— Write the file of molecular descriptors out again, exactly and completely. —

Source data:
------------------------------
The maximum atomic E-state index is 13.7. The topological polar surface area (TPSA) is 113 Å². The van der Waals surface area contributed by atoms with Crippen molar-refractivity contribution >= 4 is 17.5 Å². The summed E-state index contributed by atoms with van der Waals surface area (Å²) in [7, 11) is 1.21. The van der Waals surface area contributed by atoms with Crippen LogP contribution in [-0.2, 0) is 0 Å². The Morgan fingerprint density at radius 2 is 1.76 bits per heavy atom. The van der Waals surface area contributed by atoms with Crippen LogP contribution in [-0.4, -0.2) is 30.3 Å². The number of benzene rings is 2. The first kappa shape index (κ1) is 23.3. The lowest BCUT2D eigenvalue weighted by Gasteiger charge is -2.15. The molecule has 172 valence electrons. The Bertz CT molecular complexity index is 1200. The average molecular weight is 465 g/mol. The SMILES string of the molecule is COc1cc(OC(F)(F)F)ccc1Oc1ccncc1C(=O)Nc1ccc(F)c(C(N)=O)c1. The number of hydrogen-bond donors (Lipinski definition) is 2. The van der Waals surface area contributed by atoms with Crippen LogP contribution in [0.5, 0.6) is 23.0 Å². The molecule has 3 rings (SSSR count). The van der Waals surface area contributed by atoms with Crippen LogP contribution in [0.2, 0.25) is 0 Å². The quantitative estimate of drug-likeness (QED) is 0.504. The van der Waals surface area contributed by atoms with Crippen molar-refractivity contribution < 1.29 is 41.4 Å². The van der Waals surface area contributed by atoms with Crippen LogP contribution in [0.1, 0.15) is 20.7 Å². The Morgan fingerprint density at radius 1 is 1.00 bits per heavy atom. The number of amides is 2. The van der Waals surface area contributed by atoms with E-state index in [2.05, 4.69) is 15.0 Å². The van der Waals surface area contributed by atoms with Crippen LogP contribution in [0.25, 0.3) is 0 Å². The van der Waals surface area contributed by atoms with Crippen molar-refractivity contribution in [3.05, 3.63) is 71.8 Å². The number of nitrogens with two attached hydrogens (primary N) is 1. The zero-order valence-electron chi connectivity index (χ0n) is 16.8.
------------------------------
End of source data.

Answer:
The maximum atomic E-state index is 13.7. The topological polar surface area (TPSA) is 113 Å². The van der Waals surface area contributed by atoms with Crippen molar-refractivity contribution >= 4 is 17.5 Å². The summed E-state index contributed by atoms with van der Waals surface area (Å²) in [7, 11) is 1.21. The van der Waals surface area contributed by atoms with Crippen LogP contribution in [-0.2, 0) is 0 Å². The Morgan fingerprint density at radius 2 is 1.76 bits per heavy atom. The van der Waals surface area contributed by atoms with Crippen LogP contribution in [-0.4, -0.2) is 30.3 Å². The number of benzene rings is 2. The first kappa shape index (κ1) is 23.3. The lowest BCUT2D eigenvalue weighted by Gasteiger charge is -2.15. The molecule has 172 valence electrons. The Bertz CT molecular complexity index is 1200. The average molecular weight is 465 g/mol. The SMILES string of the molecule is COc1cc(OC(F)(F)F)ccc1Oc1ccncc1C(=O)Nc1ccc(F)c(C(N)=O)c1. The number of hydrogen-bond donors (Lipinski definition) is 2. The van der Waals surface area contributed by atoms with Crippen LogP contribution in [0.5, 0.6) is 23.0 Å². The molecule has 3 rings (SSSR count). The van der Waals surface area contributed by atoms with Crippen LogP contribution in [0.2, 0.25) is 0 Å². The quantitative estimate of drug-likeness (QED) is 0.504. The van der Waals surface area contributed by atoms with Crippen molar-refractivity contribution < 1.29 is 41.4 Å². The van der Waals surface area contributed by atoms with Crippen LogP contribution in [0.1, 0.15) is 20.7 Å². The Morgan fingerprint density at radius 1 is 1.00 bits per heavy atom. The number of amides is 2. The van der Waals surface area contributed by atoms with E-state index in [2.05, 4.69) is 15.0 Å². The van der Waals surface area contributed by atoms with Crippen LogP contribution in [0.25, 0.3) is 0 Å². The van der Waals surface area contributed by atoms with Crippen molar-refractivity contribution in [3.05, 3.63) is 71.8 Å². The number of nitrogens with two attached hydrogens (primary N) is 1. The zero-order valence-electron chi connectivity index (χ0n) is 16.8.